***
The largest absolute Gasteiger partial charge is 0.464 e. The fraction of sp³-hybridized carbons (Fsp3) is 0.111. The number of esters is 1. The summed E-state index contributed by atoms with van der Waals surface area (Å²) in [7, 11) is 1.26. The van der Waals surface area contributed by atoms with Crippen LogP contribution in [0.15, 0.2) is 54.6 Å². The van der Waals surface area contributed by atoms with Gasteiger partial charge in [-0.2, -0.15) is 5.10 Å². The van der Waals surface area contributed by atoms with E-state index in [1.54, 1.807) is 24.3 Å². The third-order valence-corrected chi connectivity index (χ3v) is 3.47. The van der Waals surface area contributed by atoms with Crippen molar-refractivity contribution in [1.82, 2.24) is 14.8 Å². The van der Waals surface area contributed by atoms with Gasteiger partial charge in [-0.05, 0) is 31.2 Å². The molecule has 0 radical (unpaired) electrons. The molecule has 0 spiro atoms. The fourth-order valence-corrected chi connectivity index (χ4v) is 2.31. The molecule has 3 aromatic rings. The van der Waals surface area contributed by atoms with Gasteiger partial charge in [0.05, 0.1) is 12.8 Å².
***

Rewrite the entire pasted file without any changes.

The largest absolute Gasteiger partial charge is 0.464 e. The fraction of sp³-hybridized carbons (Fsp3) is 0.111. The number of esters is 1. The summed E-state index contributed by atoms with van der Waals surface area (Å²) in [7, 11) is 1.26. The van der Waals surface area contributed by atoms with Crippen LogP contribution in [0.15, 0.2) is 54.6 Å². The van der Waals surface area contributed by atoms with Gasteiger partial charge in [-0.2, -0.15) is 5.10 Å². The van der Waals surface area contributed by atoms with E-state index in [1.54, 1.807) is 24.3 Å². The third-order valence-corrected chi connectivity index (χ3v) is 3.47. The van der Waals surface area contributed by atoms with Crippen molar-refractivity contribution in [1.82, 2.24) is 14.8 Å². The van der Waals surface area contributed by atoms with Gasteiger partial charge in [-0.05, 0) is 31.2 Å². The molecule has 0 radical (unpaired) electrons. The molecule has 0 spiro atoms. The fourth-order valence-corrected chi connectivity index (χ4v) is 2.31. The molecule has 3 aromatic rings. The van der Waals surface area contributed by atoms with Gasteiger partial charge in [0.05, 0.1) is 12.8 Å².